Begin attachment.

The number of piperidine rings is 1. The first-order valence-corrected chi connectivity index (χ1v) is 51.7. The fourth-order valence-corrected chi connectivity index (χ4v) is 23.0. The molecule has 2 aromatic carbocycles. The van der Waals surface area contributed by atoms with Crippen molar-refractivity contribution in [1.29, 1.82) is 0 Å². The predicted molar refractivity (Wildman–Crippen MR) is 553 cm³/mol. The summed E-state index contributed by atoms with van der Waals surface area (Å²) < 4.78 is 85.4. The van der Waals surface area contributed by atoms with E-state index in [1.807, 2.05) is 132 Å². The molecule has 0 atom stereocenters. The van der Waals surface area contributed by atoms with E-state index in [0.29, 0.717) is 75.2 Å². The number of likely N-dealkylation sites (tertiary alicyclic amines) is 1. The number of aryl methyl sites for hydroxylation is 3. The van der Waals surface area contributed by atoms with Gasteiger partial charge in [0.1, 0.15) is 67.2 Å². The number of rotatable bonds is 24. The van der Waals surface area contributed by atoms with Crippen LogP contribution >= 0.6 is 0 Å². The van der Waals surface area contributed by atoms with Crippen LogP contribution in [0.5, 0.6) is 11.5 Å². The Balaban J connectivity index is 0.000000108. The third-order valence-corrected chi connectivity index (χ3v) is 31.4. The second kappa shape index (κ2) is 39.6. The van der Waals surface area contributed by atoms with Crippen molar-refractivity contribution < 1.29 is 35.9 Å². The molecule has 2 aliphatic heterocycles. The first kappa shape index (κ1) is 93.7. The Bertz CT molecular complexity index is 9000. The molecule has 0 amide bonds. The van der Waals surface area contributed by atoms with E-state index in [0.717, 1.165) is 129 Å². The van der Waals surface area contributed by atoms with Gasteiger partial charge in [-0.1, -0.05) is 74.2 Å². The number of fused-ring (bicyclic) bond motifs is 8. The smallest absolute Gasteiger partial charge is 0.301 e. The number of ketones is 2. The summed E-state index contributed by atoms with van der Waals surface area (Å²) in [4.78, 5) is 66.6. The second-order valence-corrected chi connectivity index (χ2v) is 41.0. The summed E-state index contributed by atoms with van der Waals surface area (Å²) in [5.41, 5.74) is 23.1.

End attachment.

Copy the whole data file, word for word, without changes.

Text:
The number of piperidine rings is 1. The first-order valence-corrected chi connectivity index (χ1v) is 51.7. The fourth-order valence-corrected chi connectivity index (χ4v) is 23.0. The molecule has 2 aromatic carbocycles. The van der Waals surface area contributed by atoms with Crippen molar-refractivity contribution in [1.29, 1.82) is 0 Å². The predicted molar refractivity (Wildman–Crippen MR) is 553 cm³/mol. The summed E-state index contributed by atoms with van der Waals surface area (Å²) < 4.78 is 85.4. The van der Waals surface area contributed by atoms with E-state index in [1.807, 2.05) is 132 Å². The molecule has 0 atom stereocenters. The van der Waals surface area contributed by atoms with E-state index in [0.29, 0.717) is 75.2 Å². The number of likely N-dealkylation sites (tertiary alicyclic amines) is 1. The number of aryl methyl sites for hydroxylation is 3. The van der Waals surface area contributed by atoms with Gasteiger partial charge in [0.1, 0.15) is 67.2 Å². The number of rotatable bonds is 24. The van der Waals surface area contributed by atoms with Crippen LogP contribution >= 0.6 is 0 Å². The van der Waals surface area contributed by atoms with Crippen LogP contribution in [0.5, 0.6) is 11.5 Å². The Balaban J connectivity index is 0.000000108. The third-order valence-corrected chi connectivity index (χ3v) is 31.4. The second kappa shape index (κ2) is 39.6. The van der Waals surface area contributed by atoms with Crippen molar-refractivity contribution < 1.29 is 35.9 Å². The molecule has 2 aliphatic heterocycles. The first kappa shape index (κ1) is 93.7. The Bertz CT molecular complexity index is 9000. The molecule has 0 amide bonds. The van der Waals surface area contributed by atoms with E-state index in [0.717, 1.165) is 129 Å². The van der Waals surface area contributed by atoms with Gasteiger partial charge in [-0.1, -0.05) is 74.2 Å². The number of fused-ring (bicyclic) bond motifs is 8. The smallest absolute Gasteiger partial charge is 0.301 e. The number of ketones is 2. The summed E-state index contributed by atoms with van der Waals surface area (Å²) in [4.78, 5) is 66.6. The second-order valence-corrected chi connectivity index (χ2v) is 41.0. The summed E-state index contributed by atoms with van der Waals surface area (Å²) in [5.41, 5.74) is 23.1.